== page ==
Engaging With A Cute Doctor
Once again, my day starts with an acupuncture appointment with the cute doctor (last photo on the linked page). I now know what to expect and where to go so I’m not really paying attention as I enter the Oriental Medicine section. Out the corner of my eye, I see someone else approaching the department from the opposite direction but I’m busy sending a text message to the international coordinator to let her know that I’m at the right department so I’m somewhat surprised to realise that the person opposite me is in fact the cute doctor who is now greeting me. He seems to have come in early just to fit me in this morning because I’d said that I’m leaving for
this morning. Seoul
We’re soon going through the now familiar steps of the acupuncture procedure and I get the feeling that the cute doctor and the coordinator are talking about me. I’ve understood a few random words to know that he’s asked what I do, where I work, where I’m from and the usual five questions I’m asked on a regular basis. He occasionally throws in an English word or two for my benefit which I appreciate so, when he excuses himself to attend to another patient, I ask the coordinator how to say “Doctor” in Korean. She tells me and, having asked his name the previous day, I practise saying “Thank you Dr Kim” in Korean.
The final step of the procedure is a somewhat chiropractic manoeuvre that apparently is intended to re-align the spine or something similar. Usually, the coordinator is with me each step of the way but, for some reason, she has excused herself from this final step and drawn the curtains around the cubicle in which I am now alone with the doctor. When Dr Kim finishes this part of the treatment, he seems uncertain as to what to do next since he’s not comfortable speaking in English and, as far as he knows, I don’t speak or understand any Korean.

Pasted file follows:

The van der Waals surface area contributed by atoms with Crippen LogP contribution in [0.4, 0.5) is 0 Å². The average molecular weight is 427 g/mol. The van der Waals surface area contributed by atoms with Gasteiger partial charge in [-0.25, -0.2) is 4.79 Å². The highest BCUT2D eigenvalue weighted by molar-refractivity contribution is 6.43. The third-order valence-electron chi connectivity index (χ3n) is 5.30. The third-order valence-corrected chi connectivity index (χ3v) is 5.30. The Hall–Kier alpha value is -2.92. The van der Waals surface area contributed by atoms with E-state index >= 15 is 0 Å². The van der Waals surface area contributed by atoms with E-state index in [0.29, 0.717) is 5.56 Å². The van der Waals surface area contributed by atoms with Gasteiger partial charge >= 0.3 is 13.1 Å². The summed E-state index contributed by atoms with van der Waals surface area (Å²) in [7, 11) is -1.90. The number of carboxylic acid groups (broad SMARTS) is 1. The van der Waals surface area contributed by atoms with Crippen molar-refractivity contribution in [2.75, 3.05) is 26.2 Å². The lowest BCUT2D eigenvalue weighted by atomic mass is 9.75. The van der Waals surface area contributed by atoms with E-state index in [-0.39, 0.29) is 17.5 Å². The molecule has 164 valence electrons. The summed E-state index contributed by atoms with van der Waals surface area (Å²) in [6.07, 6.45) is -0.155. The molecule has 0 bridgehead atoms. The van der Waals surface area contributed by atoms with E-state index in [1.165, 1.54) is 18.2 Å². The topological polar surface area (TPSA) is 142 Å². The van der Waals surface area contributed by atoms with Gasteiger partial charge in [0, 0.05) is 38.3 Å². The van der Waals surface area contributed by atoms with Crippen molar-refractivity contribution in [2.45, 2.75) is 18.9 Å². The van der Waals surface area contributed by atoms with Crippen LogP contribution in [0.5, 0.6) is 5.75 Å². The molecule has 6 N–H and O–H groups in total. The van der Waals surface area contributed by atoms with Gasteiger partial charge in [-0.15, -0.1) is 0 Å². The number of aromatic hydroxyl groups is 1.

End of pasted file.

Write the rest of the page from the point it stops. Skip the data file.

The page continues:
I Don't Understand!
I’m determined to thank him in Korean because he’s the first Korean doctor who has actually treated me as a person and not a non-entity which I truly appreciate. I hastily jump up, bow and say the line that I have so diligently been practising for past twenty minutes. I’ve barely finished speaking when I hear several women laughing just outside of the cubicle. Dr Kim resembles a deer caught in headlights and I’m surprised to see him blushing furiously. He seems too shocked to say anything more coherent than “Oh” at first and seems to quickly think of something else. “Enjoy your party,” is all he manages before fleeing, leaving me more confused than ever.
I hear voices outside amidst the laughter so I quickly grab my coat and bag and step outside to see what’s going on. The coordinator seems to have rounded up all of the female staff in the Oriental Medicine Department because they’re all standing there talking and laughing at Dr Kim. He’s in the middle of saying something to them when he sees me, blushes even more while re-enacting the deer-caught-in-headlights look and literally runs out of the room, across the hall and into his office where he quickly closes the door. The only response from the women around me is to laugh even more and point out how much I’ve made him blush. The head of the department, and Dr Kim’s immediate supervisor, asks me if I’m happy with the treatment I received: I’m very happy with the acupuncture but very confused as to what is currently happening. Clearly, I’m missing a vital piece of information.